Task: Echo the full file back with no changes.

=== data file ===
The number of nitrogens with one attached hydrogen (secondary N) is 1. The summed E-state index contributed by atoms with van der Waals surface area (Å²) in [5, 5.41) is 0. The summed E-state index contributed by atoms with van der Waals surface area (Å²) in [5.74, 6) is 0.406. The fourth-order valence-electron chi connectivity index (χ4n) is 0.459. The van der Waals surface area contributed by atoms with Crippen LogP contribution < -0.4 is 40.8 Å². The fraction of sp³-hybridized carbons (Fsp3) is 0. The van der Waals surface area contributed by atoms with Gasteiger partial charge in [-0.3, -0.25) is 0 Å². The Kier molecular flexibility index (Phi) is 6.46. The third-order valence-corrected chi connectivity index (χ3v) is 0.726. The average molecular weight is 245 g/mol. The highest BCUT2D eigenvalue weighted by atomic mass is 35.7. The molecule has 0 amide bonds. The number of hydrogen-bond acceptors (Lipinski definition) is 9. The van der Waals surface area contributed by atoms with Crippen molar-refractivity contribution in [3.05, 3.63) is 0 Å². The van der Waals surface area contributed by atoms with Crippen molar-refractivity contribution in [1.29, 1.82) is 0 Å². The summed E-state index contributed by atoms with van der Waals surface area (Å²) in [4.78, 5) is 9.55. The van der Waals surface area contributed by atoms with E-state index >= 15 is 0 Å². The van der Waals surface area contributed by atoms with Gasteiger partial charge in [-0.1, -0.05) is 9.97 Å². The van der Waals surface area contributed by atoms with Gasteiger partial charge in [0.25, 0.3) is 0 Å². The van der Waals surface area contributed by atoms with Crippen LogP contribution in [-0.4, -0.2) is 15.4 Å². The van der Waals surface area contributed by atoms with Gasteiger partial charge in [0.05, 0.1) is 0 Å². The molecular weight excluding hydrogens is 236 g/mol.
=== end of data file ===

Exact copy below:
The number of nitrogens with one attached hydrogen (secondary N) is 1. The summed E-state index contributed by atoms with van der Waals surface area (Å²) in [5, 5.41) is 0. The summed E-state index contributed by atoms with van der Waals surface area (Å²) in [5.74, 6) is 0.406. The fourth-order valence-electron chi connectivity index (χ4n) is 0.459. The van der Waals surface area contributed by atoms with Crippen LogP contribution < -0.4 is 40.8 Å². The fraction of sp³-hybridized carbons (Fsp3) is 0. The van der Waals surface area contributed by atoms with Gasteiger partial charge in [-0.3, -0.25) is 0 Å². The Kier molecular flexibility index (Phi) is 6.46. The third-order valence-corrected chi connectivity index (χ3v) is 0.726. The average molecular weight is 245 g/mol. The highest BCUT2D eigenvalue weighted by atomic mass is 35.7. The molecule has 0 amide bonds. The number of hydrogen-bond acceptors (Lipinski definition) is 9. The van der Waals surface area contributed by atoms with Crippen molar-refractivity contribution in [3.05, 3.63) is 0 Å². The van der Waals surface area contributed by atoms with Crippen molar-refractivity contribution in [1.29, 1.82) is 0 Å². The summed E-state index contributed by atoms with van der Waals surface area (Å²) in [4.78, 5) is 9.55. The van der Waals surface area contributed by atoms with E-state index >= 15 is 0 Å². The van der Waals surface area contributed by atoms with Gasteiger partial charge in [-0.1, -0.05) is 9.97 Å². The van der Waals surface area contributed by atoms with Gasteiger partial charge in [0.25, 0.3) is 0 Å². The van der Waals surface area contributed by atoms with Crippen LogP contribution in [-0.4, -0.2) is 15.4 Å². The van der Waals surface area contributed by atoms with Gasteiger partial charge in [0.05, 0.1) is 0 Å². The molecular weight excluding hydrogens is 236 g/mol.